Zack’s charismatic and comedic nature made his interviews entertaining, and sometimes uncomfortable. At times, you’d ask yourself if he was trying to patronize his interviewee, inform the viewers, or actually engage in a serious meeting of the minds. You can tell the level of respect he had for his interviewee by his questions. I believe he wanted to relate to and entertain his audience while exposing uncomfortable truths that many ignore. For example, when he interviewed Chicago rapper Kidd Kenn, Zack asked him the sort of silly questions about his sexuality that a homophobic man would. Through his style, Zack was able to use his platform to not only break new talent, but to provide a new and marginalized perspective–a gay rapper’s perspective.
With Zack’s death, the city–and more importantly the hood–lost a journalist who was not only willing to report the stories of the rebellious unheard, but also to commit time in trying to resolve neighborhood conflict. Zack’s activism included gun buy-back events in his beloved Roseland community, brokering a peace treaty between two rival gangs in Altgeld Gardens, mentoring youth, being a point of contact for young men contemplating homicide, providing lawyers to families, and handing out free clothes to the homeless. It is unusual for a journalist to take responsibility in providing solutions to the violence that they report on. I never knew that Chicago needed Zack until he became the pioneering figure he grew to be. Now that he is dead, I feel a part of Chicago died too.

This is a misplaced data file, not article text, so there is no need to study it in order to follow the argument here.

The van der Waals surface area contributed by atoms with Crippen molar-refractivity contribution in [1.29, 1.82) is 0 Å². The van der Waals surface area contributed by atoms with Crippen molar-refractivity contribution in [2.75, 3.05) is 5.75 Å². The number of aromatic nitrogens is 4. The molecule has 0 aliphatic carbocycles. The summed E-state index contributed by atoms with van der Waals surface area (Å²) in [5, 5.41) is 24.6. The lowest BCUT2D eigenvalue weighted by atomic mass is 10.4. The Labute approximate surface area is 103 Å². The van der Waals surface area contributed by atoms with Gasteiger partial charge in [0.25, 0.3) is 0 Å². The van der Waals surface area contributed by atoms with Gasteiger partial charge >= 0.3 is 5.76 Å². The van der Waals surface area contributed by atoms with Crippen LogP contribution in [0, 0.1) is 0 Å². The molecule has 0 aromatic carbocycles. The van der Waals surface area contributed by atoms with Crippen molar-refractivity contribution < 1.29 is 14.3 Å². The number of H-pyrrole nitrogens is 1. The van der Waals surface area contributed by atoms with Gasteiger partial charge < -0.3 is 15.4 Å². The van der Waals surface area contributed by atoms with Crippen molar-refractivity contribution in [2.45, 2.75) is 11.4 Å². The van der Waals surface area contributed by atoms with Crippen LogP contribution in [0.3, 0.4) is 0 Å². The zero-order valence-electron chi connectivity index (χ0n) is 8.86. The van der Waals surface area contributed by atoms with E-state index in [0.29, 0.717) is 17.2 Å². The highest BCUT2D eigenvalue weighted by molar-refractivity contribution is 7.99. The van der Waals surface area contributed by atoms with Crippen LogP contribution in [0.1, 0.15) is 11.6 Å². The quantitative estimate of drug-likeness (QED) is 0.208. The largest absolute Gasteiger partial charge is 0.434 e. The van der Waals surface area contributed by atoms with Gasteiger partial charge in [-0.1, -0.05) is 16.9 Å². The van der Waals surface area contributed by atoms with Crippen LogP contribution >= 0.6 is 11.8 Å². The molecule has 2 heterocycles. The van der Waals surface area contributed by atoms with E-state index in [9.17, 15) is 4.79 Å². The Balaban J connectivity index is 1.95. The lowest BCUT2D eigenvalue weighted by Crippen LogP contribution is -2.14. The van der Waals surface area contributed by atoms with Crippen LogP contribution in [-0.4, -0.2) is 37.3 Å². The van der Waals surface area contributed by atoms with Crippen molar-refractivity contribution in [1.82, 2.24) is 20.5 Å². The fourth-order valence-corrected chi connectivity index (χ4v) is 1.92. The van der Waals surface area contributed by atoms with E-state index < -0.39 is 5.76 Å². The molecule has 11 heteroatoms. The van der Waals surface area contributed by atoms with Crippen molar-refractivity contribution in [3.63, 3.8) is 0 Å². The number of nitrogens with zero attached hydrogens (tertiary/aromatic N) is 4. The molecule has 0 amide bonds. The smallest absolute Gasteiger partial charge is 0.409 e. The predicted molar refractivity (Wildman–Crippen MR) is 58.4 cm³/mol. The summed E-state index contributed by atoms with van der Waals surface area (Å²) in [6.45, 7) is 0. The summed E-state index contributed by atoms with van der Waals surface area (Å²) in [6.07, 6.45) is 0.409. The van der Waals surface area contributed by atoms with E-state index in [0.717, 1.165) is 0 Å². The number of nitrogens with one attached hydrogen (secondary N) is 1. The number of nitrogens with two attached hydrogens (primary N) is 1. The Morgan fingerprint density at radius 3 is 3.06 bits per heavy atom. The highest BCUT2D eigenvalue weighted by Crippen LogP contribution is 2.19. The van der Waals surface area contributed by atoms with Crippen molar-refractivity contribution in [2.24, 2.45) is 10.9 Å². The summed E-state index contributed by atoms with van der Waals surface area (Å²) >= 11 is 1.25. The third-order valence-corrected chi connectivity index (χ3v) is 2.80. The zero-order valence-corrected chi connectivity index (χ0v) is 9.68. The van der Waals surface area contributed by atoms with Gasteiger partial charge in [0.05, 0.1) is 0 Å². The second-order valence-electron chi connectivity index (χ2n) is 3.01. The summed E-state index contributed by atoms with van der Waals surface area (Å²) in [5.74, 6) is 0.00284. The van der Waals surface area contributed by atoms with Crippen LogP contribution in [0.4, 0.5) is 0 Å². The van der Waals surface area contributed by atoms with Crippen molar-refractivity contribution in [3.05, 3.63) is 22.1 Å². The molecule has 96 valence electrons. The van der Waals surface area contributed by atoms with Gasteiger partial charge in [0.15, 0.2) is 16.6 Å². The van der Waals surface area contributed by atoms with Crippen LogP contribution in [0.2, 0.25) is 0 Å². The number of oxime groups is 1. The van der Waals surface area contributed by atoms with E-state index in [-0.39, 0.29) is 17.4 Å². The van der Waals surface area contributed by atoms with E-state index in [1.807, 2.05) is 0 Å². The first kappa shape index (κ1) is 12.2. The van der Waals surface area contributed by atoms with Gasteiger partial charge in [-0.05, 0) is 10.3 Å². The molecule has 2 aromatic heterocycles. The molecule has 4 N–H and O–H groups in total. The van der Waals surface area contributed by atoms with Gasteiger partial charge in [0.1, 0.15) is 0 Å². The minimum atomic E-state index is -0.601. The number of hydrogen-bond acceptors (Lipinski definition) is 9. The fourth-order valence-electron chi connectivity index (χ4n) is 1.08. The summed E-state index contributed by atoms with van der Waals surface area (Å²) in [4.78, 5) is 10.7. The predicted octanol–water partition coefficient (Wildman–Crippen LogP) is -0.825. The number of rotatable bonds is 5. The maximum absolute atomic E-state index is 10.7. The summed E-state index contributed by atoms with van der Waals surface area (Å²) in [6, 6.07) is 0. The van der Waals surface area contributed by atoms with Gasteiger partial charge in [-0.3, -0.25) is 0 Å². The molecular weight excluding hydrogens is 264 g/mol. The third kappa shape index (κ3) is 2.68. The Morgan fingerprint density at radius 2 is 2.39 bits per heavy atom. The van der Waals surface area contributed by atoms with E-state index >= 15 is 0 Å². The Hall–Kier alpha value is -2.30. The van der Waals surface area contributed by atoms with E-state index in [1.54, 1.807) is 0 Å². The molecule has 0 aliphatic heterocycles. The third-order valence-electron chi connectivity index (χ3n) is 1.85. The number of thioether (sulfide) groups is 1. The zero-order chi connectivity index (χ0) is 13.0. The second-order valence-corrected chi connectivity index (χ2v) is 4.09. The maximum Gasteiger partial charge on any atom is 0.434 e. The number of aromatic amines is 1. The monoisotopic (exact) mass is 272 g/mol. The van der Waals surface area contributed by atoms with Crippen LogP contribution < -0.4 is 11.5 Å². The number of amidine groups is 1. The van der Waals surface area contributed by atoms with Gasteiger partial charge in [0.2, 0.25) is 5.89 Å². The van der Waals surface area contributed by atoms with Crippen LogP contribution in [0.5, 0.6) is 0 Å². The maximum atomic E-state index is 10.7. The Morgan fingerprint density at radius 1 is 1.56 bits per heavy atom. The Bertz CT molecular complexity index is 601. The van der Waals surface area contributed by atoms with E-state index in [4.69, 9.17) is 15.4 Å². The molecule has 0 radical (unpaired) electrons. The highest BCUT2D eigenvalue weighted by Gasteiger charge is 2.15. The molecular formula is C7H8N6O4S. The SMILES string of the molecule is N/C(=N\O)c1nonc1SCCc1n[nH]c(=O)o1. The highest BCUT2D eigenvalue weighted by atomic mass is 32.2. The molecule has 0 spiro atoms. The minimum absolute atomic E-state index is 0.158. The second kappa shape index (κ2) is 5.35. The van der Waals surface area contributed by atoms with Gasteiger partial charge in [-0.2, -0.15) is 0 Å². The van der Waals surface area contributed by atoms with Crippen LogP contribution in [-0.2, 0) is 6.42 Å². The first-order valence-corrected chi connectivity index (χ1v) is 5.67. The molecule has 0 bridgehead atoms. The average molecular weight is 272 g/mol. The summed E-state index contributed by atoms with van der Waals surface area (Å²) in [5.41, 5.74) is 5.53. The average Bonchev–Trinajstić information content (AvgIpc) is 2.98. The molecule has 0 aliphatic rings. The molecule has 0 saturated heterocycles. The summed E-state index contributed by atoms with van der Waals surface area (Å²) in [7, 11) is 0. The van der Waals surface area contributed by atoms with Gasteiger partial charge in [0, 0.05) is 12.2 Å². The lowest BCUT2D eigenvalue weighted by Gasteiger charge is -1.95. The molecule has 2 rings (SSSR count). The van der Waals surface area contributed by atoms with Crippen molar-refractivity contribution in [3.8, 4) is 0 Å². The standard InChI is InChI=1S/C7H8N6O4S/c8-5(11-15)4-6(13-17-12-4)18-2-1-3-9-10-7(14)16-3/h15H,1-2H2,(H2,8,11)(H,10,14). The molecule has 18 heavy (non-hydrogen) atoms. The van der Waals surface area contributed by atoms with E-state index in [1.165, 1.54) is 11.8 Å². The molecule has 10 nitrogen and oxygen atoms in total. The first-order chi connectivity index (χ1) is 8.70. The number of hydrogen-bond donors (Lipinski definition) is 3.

No one knows for certain why Zack was killed, but there are whispers and theories about his death. Here is what I know. Zack was gunned down in his Jeep on the 700-block of South Clark Street around 1:30 a.m. No one is in custody.
However, various YouTubers have played private detective by conducting their own investigations and presented numerous theories on the murder, including that it may have been over his reporting on cases he was warned against covering; that it was over his affiliation with a gang faction; or it was connected to T-Streetz, the rapper Zack featured in his last Instagram story. That widely believed rumor forced T-Streetz to turn himself into the police to clear his name. Five days later–the same day as Zack’s funeral–T-Streetz was killed.
I don’t know what could have been avoided, but I do recognize that Zack lived his life like a trapeze artist, balancing his street affiliations, making money, and trying to stop Chicago’s violence. He didn’t fit a trope. He was formerly incarcerated and college-educated. He hustled his self-made DVDs and sponsored community giveaways. People may say he amplified violence on his channel by featuring rappers belonging to different gang sets around the city, but he also informed the world about the reality of Chicago.
Recently, a friend sent me a direct message on Twitter. She is a CPS teacher and asked me to do a story on the kids in Parkway Gardens, also known as O-Block, and their affinity for violent media. It’s the neighborhood that drill music forefather Chief Keef made known to the world through his chart-topping hits. My response was, “You want me to get shot, huh?” She immediately understood, and I don’t believe she seriously wanted me to do it. She was just frustrated that no one seems to give a damn or expose the true stories coming from that community.
She didn’t need me. She needed Zack.